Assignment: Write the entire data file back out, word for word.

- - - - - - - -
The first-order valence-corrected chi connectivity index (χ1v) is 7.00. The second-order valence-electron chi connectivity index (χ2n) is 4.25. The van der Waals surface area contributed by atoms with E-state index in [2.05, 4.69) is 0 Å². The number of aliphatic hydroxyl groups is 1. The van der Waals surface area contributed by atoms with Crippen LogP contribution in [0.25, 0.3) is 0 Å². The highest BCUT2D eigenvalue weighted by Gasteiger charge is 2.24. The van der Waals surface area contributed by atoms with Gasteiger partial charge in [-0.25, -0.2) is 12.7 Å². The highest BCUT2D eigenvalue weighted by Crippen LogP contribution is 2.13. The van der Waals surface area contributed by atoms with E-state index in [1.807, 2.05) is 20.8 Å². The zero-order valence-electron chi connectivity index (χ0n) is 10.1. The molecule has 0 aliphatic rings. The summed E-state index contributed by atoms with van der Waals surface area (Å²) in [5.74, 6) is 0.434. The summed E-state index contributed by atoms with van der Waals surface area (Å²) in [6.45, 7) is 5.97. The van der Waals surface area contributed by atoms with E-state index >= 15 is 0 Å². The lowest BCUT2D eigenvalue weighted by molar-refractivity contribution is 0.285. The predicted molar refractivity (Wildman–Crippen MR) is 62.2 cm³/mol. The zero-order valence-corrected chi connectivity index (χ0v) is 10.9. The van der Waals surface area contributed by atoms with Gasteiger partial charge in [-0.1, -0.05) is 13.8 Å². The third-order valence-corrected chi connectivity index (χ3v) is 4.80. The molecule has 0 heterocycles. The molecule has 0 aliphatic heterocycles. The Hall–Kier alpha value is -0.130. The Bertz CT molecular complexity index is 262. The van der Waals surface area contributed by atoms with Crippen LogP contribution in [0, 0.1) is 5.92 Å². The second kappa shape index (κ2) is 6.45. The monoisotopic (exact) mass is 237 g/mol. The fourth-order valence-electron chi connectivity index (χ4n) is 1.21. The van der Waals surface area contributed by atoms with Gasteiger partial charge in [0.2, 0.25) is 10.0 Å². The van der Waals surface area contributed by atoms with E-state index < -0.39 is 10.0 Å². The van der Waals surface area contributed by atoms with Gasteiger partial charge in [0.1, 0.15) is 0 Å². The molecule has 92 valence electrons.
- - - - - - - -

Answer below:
The first-order valence-corrected chi connectivity index (χ1v) is 7.00. The second-order valence-electron chi connectivity index (χ2n) is 4.25. The van der Waals surface area contributed by atoms with E-state index in [2.05, 4.69) is 0 Å². The number of aliphatic hydroxyl groups is 1. The van der Waals surface area contributed by atoms with Crippen LogP contribution in [0.25, 0.3) is 0 Å². The highest BCUT2D eigenvalue weighted by Gasteiger charge is 2.24. The van der Waals surface area contributed by atoms with Gasteiger partial charge in [-0.25, -0.2) is 12.7 Å². The highest BCUT2D eigenvalue weighted by Crippen LogP contribution is 2.13. The van der Waals surface area contributed by atoms with E-state index in [1.807, 2.05) is 20.8 Å². The zero-order valence-electron chi connectivity index (χ0n) is 10.1. The molecule has 0 aliphatic rings. The summed E-state index contributed by atoms with van der Waals surface area (Å²) in [5.74, 6) is 0.434. The summed E-state index contributed by atoms with van der Waals surface area (Å²) in [6.45, 7) is 5.97. The van der Waals surface area contributed by atoms with E-state index >= 15 is 0 Å². The lowest BCUT2D eigenvalue weighted by molar-refractivity contribution is 0.285. The predicted molar refractivity (Wildman–Crippen MR) is 62.2 cm³/mol. The zero-order valence-corrected chi connectivity index (χ0v) is 10.9. The van der Waals surface area contributed by atoms with Gasteiger partial charge in [-0.1, -0.05) is 13.8 Å². The third-order valence-corrected chi connectivity index (χ3v) is 4.80. The molecule has 0 heterocycles. The molecule has 0 aliphatic heterocycles. The Hall–Kier alpha value is -0.130. The Bertz CT molecular complexity index is 262. The van der Waals surface area contributed by atoms with Crippen LogP contribution in [0, 0.1) is 5.92 Å². The second kappa shape index (κ2) is 6.45. The monoisotopic (exact) mass is 237 g/mol. The fourth-order valence-electron chi connectivity index (χ4n) is 1.21. The van der Waals surface area contributed by atoms with Gasteiger partial charge in [0.2, 0.25) is 10.0 Å². The van der Waals surface area contributed by atoms with E-state index < -0.39 is 10.0 Å². The van der Waals surface area contributed by atoms with Gasteiger partial charge in [0.1, 0.15) is 0 Å². The molecule has 92 valence electrons.